Anyways, I had spent a good deal of time looking over this area and thinking about it while waiting for the snows to melt. An especially late Spring did not help, but finally by early July I had drummed up enough confidence to make a go on a BOTG trip to see if my ideas might lead me to the location of Indulgence.
Some major late-season snowstorms ensured that the snows in the high country would remain stubbornly unmelted until well into the summer, but in July of 2019 I was finally able to put my little Calypso Cascades solve to the test. For the first time, I visited the Wild Basin Entrance to Rocky Mountain National Park, which was tucked away well south of Estes Park, Colorado by the small town of Allenspark.
The less-developed Wild Basin Entrance into RMNP
As I had anticipated, the trail leading from the Wild Basin Trailhead was gently graded and pleasant.
The trail followed along North St. Vrain Creek, which was obviously still surging with an abundance of late-season snowmelt, and no one with good sense would attempt to cross such a stream at this time. Fortunately there were footbridges further on along the trail.
At this trail junction, I had hoped to catch a glimpse of the mysterious Tent Rocks, but could see nothing but forested canyon sides rising above me. Try as I might, I would not be able to see any sign of the Tent Rocks at all during this outing. Perhaps they were nestled in the forest close to the various campsites along the other trail branch that I did not take? My confidence in this particular home of Brown was waning a bit.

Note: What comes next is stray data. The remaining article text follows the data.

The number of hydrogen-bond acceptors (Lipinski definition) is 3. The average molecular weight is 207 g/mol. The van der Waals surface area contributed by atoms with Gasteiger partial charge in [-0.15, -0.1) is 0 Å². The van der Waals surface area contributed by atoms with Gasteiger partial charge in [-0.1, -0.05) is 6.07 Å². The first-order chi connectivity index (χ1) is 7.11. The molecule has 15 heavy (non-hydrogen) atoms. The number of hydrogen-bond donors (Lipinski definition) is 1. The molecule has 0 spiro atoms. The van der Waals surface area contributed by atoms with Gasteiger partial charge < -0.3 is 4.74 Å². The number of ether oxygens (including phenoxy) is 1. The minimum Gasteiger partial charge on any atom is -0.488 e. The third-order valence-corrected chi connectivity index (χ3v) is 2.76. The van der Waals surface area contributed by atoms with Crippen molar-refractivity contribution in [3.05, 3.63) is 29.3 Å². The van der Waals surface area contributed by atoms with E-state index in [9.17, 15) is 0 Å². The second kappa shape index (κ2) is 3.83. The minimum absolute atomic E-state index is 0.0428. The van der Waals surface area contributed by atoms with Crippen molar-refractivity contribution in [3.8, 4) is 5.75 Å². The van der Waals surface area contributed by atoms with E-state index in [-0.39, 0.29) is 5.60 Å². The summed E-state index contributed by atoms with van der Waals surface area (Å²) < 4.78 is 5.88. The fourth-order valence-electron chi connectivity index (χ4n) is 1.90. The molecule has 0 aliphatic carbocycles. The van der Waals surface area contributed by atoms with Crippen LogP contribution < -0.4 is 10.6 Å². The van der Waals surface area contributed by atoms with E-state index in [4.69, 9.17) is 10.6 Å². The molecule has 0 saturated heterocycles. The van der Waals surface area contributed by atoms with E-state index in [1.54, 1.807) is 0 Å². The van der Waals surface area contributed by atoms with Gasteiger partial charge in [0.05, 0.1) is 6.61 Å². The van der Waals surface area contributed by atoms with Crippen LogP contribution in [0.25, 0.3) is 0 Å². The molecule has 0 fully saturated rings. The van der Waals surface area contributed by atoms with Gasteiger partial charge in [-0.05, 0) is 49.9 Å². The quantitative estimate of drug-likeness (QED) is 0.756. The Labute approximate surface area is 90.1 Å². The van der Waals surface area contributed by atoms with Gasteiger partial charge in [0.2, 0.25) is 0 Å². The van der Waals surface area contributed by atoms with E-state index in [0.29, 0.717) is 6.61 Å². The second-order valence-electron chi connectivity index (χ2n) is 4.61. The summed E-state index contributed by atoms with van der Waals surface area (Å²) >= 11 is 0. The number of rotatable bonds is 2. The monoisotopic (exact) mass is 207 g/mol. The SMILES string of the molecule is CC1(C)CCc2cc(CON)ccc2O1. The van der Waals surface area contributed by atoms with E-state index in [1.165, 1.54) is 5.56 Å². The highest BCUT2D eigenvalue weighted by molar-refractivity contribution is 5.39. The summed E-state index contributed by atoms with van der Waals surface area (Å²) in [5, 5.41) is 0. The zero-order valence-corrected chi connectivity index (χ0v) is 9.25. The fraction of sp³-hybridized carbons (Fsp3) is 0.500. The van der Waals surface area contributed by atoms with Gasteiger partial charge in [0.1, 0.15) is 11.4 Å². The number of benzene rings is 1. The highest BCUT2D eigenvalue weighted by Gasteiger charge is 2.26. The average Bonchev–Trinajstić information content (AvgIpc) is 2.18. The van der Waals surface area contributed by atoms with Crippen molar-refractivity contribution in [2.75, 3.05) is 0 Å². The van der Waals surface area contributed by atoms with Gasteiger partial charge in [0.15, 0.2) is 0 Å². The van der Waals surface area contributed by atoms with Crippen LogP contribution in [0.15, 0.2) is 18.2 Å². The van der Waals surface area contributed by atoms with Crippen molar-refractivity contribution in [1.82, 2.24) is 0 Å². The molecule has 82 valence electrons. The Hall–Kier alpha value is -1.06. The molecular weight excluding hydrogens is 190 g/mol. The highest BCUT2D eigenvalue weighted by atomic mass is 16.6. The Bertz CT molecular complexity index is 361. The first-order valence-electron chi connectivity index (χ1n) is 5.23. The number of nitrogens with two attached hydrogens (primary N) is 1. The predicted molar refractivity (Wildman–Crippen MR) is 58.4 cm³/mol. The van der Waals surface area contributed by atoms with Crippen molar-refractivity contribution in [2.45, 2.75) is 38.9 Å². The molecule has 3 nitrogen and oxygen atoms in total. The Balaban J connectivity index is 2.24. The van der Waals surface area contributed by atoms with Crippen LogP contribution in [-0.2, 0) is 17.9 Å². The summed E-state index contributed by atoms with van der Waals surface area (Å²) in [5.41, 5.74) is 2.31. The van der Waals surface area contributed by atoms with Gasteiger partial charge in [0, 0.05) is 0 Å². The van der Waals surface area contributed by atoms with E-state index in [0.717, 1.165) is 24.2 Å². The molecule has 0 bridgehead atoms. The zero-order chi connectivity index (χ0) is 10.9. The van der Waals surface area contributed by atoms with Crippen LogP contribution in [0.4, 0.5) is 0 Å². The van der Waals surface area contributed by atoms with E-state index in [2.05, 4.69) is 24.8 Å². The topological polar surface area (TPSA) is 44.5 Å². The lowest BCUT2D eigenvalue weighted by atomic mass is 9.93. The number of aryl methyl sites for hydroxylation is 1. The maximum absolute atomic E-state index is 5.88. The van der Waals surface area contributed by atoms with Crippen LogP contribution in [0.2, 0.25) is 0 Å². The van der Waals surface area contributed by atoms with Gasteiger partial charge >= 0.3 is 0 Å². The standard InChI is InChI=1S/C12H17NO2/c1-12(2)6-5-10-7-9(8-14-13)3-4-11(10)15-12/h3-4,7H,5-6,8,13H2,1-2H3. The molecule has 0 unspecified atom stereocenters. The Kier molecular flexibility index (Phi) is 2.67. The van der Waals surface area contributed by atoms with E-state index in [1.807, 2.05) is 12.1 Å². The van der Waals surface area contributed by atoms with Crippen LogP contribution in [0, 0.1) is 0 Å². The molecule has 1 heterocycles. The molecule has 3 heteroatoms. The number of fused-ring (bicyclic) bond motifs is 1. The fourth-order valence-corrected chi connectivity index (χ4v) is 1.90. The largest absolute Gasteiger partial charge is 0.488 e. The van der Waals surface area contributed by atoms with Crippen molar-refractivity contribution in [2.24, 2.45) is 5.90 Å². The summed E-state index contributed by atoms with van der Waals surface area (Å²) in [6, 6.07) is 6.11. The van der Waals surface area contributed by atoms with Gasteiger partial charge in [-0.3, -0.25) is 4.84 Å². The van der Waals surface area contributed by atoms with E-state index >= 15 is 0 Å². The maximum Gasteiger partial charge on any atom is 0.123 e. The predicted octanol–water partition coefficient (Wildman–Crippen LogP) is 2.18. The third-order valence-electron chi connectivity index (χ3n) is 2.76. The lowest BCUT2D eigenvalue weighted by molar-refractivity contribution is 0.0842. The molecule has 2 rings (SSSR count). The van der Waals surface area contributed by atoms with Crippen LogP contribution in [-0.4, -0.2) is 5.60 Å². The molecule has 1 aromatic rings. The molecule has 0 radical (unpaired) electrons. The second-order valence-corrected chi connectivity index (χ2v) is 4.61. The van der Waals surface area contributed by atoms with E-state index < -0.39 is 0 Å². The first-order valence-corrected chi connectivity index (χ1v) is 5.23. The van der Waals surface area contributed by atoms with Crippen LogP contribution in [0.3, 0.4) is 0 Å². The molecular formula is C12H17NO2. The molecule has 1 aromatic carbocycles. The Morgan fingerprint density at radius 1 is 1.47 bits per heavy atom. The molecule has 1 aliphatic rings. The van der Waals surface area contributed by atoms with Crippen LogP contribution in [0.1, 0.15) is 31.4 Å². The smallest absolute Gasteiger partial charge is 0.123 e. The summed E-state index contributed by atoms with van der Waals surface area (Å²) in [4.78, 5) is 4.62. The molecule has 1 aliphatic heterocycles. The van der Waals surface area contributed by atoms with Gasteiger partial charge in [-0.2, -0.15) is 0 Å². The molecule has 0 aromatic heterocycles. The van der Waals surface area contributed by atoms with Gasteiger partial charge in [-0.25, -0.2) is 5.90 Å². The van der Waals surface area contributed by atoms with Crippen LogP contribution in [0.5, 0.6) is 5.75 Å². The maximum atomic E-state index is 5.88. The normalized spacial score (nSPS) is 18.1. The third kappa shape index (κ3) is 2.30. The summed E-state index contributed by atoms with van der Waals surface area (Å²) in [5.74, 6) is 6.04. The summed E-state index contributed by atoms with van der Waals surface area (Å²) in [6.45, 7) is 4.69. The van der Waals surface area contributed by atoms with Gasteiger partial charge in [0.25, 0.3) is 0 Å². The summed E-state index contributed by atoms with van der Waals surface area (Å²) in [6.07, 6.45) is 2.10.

Heading over the bridge to the south side of North St. Vrain Creek, the trail gradually ascended following the southern stretch of Cony Creek until the footbridge at the base of Calypso Cascades came into view. This was a popular destination, so there were a good number of other hikers passing along through the area with me.
This sign at the base of the Cascades gave special notice to fishermen along the upper Cony Creek. So fishermen liked this area? That made me wonder if Forrest perhaps had fished along this creek himself.
Here is a view from the footbridge looking straight up the Cascades. Somewhere further up there was my little point of land where the creek forked. Not really the same as Forrest’s waterfall in Vietnam that dropped off of a high precipice and turned into mist, but certainly a water high with heavy loads along its banks.
From the base of the Cascades, I could see that the terrain along the left (east) side was solid and actually looked pretty easy to hike up. The land of opposite side was broken and steeper, with some additional streams running down it, so the east (nigh?) side seemed to obvious way for me to ascend the Cascades.
I took a nice break at the base of the Cascades while I waited for a quiet point when there were no other hikers in the immediate vicinity who would see me dash off the trail up along the Cascades. Once I had a good window of opportunity, I was able to quickly head up the bank into the cover of the trees. I don’t know why I decided to be so covert about the whole thing; I suppose I was concerned that a ranger might see me and shout me back to stay on the designated trails.